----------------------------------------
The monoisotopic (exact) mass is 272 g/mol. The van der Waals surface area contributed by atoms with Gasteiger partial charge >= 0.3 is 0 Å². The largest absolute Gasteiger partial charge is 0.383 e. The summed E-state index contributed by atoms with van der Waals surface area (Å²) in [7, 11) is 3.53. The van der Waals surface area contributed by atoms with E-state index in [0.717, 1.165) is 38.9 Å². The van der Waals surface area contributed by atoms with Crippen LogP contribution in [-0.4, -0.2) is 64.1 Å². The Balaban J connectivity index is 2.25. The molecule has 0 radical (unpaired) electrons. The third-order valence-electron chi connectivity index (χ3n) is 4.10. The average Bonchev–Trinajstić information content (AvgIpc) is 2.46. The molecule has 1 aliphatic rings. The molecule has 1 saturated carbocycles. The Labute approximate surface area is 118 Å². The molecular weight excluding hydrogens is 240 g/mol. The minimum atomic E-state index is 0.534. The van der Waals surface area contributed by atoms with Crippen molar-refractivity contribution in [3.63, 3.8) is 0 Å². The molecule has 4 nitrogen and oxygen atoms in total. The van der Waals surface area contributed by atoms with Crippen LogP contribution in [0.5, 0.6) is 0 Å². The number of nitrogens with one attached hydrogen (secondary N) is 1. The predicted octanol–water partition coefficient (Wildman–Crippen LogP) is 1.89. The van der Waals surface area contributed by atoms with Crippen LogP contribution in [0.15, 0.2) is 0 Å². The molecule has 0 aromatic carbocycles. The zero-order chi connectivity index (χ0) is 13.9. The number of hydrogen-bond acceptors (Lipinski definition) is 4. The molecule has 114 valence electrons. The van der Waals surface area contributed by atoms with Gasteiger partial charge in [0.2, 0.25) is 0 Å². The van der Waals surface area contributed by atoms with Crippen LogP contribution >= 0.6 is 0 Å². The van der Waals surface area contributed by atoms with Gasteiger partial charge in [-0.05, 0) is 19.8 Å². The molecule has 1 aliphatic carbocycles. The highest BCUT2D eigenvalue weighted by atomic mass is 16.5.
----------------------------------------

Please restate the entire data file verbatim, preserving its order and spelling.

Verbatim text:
The monoisotopic (exact) mass is 272 g/mol. The van der Waals surface area contributed by atoms with Gasteiger partial charge >= 0.3 is 0 Å². The largest absolute Gasteiger partial charge is 0.383 e. The summed E-state index contributed by atoms with van der Waals surface area (Å²) in [7, 11) is 3.53. The van der Waals surface area contributed by atoms with E-state index in [0.717, 1.165) is 38.9 Å². The van der Waals surface area contributed by atoms with Crippen LogP contribution in [-0.4, -0.2) is 64.1 Å². The Balaban J connectivity index is 2.25. The molecule has 0 radical (unpaired) electrons. The third-order valence-electron chi connectivity index (χ3n) is 4.10. The average Bonchev–Trinajstić information content (AvgIpc) is 2.46. The molecule has 1 aliphatic rings. The molecule has 1 saturated carbocycles. The Labute approximate surface area is 118 Å². The molecular weight excluding hydrogens is 240 g/mol. The minimum atomic E-state index is 0.534. The van der Waals surface area contributed by atoms with Crippen molar-refractivity contribution in [3.63, 3.8) is 0 Å². The molecule has 4 nitrogen and oxygen atoms in total. The van der Waals surface area contributed by atoms with Crippen LogP contribution in [0.5, 0.6) is 0 Å². The number of nitrogens with one attached hydrogen (secondary N) is 1. The predicted octanol–water partition coefficient (Wildman–Crippen LogP) is 1.89. The van der Waals surface area contributed by atoms with Crippen LogP contribution in [0.15, 0.2) is 0 Å². The molecule has 0 aromatic carbocycles. The zero-order chi connectivity index (χ0) is 13.9. The number of hydrogen-bond acceptors (Lipinski definition) is 4. The molecule has 114 valence electrons. The van der Waals surface area contributed by atoms with Gasteiger partial charge in [0.2, 0.25) is 0 Å². The van der Waals surface area contributed by atoms with Crippen LogP contribution >= 0.6 is 0 Å². The van der Waals surface area contributed by atoms with Gasteiger partial charge in [-0.05, 0) is 19.8 Å². The molecule has 1 aliphatic carbocycles. The highest BCUT2D eigenvalue weighted by atomic mass is 16.5.